7 December 2017
AFI member institutions, namely the Reserve Bank of Fiji, Bangko Sentral ng Pilipinas, Bangladesh Bank, Central Bank of Sri Lanka and Bank of Thailand in addition to the AFI Management Unit, were amongst the speakers at the FinTech and Risk Based Approach Regional Workshop co-hosted by the Asia Pacific Group on Money Laundering (APG) and the Korea Financial Intelligence Unit, in Seoul 5-7 December.
The workshop was the first held by a Financial Action Task Force (FATF) Regional Body on the topic of FinTech. This event drew attention to the challenges and opportunities arising from the rapid development of FinTech in Asia, and how to mitigate potential risks to financial integrity whilst leveraging the opportunity to advance financial inclusion for the hundreds of millions of citizens in the region, who still lack access to financial services that meet their needs.
Technology needs to be seen as an ally rather than an enemy.
Discussions covered the regulatory and supervisory approaches countries in the region are taking to manage the money laundering and terrorist financing (ML-TF) risks emerging from financial innovations such as virtual currencies and peer to peer lending platforms. At the same time, participants saw opportunities in technological innovations such as biometric identity, RegTech software and blockchain, to strengthen both ML-TF compliance and financial inclusion. As such, participants concurred that technology needs to be seen as an ally rather than an enemy, and a technology-neutral approach should form the basis of regulations.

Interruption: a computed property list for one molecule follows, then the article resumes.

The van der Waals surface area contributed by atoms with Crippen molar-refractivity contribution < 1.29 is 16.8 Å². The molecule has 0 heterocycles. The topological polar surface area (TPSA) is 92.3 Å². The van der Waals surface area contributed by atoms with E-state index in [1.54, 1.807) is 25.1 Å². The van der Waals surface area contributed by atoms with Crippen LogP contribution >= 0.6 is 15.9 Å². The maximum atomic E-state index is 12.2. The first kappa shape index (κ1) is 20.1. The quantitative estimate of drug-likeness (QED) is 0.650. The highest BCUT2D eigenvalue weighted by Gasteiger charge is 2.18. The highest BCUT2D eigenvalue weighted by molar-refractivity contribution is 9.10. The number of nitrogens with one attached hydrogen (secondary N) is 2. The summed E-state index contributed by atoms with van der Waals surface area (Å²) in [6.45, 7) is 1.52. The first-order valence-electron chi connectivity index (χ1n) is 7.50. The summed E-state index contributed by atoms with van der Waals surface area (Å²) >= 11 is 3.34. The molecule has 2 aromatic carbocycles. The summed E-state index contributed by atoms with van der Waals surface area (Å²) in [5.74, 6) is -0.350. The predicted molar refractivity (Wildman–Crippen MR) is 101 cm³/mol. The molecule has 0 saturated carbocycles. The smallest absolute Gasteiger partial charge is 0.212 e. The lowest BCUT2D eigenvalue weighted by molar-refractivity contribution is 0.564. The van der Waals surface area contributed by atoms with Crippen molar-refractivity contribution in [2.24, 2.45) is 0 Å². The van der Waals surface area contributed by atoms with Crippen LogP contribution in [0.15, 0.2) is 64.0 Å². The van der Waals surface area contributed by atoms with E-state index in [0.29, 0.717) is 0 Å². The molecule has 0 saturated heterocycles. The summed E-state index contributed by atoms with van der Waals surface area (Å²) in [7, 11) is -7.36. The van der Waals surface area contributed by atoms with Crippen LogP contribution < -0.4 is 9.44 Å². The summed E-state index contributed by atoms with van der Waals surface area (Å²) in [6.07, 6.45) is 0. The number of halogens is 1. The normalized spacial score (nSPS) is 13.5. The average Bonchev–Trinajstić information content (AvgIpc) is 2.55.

In order to advance FinTech for Financial Inclusion in the region, several members of AFI including Bank Negara Malaysia and the Bank of Thailand, have implemented Regulatory Sandboxes that provide a safe space for product innovation and limited regulatory exemptions under controlled conditions. A number of countries are also testing innovations for e-KYC (‘Know Your Customer’ requirements) to permit remote opening of bank accounts and other financial products, while others have introduced simplified requirements for low-risk products such as mobile payments.
The conference highlighted the need for continued peer learning and heightened national coordination on FinTech innovation, risks and proportionate regulatory approaches given the pace of development, and increasing range and complexity of financial services in the market.